Based on the experimental results and discussions mentioned above, we provide the general physical picture for the observed harmonics generated from the excited-state argon atoms, which is shown in Figure 5. In the first step, the pump pulses efficiently excite the argon atoms into a long-life metastable state $\text{Ar}^{\ast }(4\,^{3}P_{2})$ , which is caused by a two-step kinetic process including of three-body collisions and dissociation recombination. For the reasons mentioned above, the contribution from the ground state of argon to the HHG is negligible in the pump–probe measurements. The 3rd harmonic generation from the excited-state argon atoms is obviously a perturbative nonlinear process. In contrast, a nonperturbative process (labelled as ➁ shown in Figure 5) is suggested to be responsible for the above-threshold harmonic generation, i.e., an electron from the excited state is ionized by the probe laser pulses, and then finally recombined with parent ion after being accelerated and driven back in the oscillating laser field. In the framework of semiclassical three-step model, many complex processes are involved in above-threshold harmonics generation from pre-excited atoms, including the interference between short trajectory and long trajectory, multi-scattering, resonant effects and so on[31]. To clarify the complex nonperturbative process, more efforts will focus on the numerical calculations in the future.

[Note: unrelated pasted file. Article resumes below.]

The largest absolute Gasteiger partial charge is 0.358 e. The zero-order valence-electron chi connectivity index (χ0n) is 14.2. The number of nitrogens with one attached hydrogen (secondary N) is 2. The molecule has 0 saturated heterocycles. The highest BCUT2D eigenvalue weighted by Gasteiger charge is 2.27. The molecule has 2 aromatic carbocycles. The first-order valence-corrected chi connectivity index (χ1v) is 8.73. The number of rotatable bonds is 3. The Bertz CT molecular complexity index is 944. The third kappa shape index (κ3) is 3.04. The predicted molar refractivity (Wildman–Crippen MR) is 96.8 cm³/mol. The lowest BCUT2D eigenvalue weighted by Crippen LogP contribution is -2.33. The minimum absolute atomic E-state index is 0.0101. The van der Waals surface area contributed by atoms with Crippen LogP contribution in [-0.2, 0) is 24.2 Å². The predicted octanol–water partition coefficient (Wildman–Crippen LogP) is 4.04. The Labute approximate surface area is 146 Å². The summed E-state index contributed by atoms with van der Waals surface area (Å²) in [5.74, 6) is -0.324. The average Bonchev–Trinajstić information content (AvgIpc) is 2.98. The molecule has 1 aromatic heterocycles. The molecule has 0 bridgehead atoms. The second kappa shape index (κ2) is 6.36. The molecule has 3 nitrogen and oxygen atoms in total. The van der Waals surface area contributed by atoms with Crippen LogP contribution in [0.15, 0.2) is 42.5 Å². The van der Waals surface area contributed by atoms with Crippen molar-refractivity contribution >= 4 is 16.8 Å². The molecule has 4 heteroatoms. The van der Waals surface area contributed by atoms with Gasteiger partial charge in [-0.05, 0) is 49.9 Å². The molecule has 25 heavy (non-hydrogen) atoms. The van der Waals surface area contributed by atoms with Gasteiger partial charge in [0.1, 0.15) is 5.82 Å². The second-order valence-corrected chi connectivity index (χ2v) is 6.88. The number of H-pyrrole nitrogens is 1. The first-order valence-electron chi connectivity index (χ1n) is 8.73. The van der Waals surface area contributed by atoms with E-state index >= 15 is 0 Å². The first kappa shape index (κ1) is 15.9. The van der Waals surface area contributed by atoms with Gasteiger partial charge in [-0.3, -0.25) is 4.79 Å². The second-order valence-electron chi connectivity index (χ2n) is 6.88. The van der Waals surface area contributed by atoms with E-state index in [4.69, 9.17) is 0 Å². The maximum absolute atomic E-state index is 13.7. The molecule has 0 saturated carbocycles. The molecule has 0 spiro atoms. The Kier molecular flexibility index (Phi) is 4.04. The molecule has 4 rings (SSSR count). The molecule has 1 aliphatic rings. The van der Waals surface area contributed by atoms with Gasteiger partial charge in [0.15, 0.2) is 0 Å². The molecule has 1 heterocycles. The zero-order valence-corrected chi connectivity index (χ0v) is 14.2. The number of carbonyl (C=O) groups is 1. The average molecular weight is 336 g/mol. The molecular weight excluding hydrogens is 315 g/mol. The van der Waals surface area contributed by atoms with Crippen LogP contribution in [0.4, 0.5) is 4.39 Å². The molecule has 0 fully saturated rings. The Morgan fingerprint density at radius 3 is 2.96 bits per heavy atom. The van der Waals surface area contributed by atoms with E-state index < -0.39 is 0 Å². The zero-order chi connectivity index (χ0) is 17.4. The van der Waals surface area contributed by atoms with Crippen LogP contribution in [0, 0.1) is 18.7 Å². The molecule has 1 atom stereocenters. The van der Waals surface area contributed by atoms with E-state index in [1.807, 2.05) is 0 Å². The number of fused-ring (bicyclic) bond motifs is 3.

Figure 5. The physical picture of the 3rd and the 7th harmonic generation from the excited argon atoms.

5 Conclusion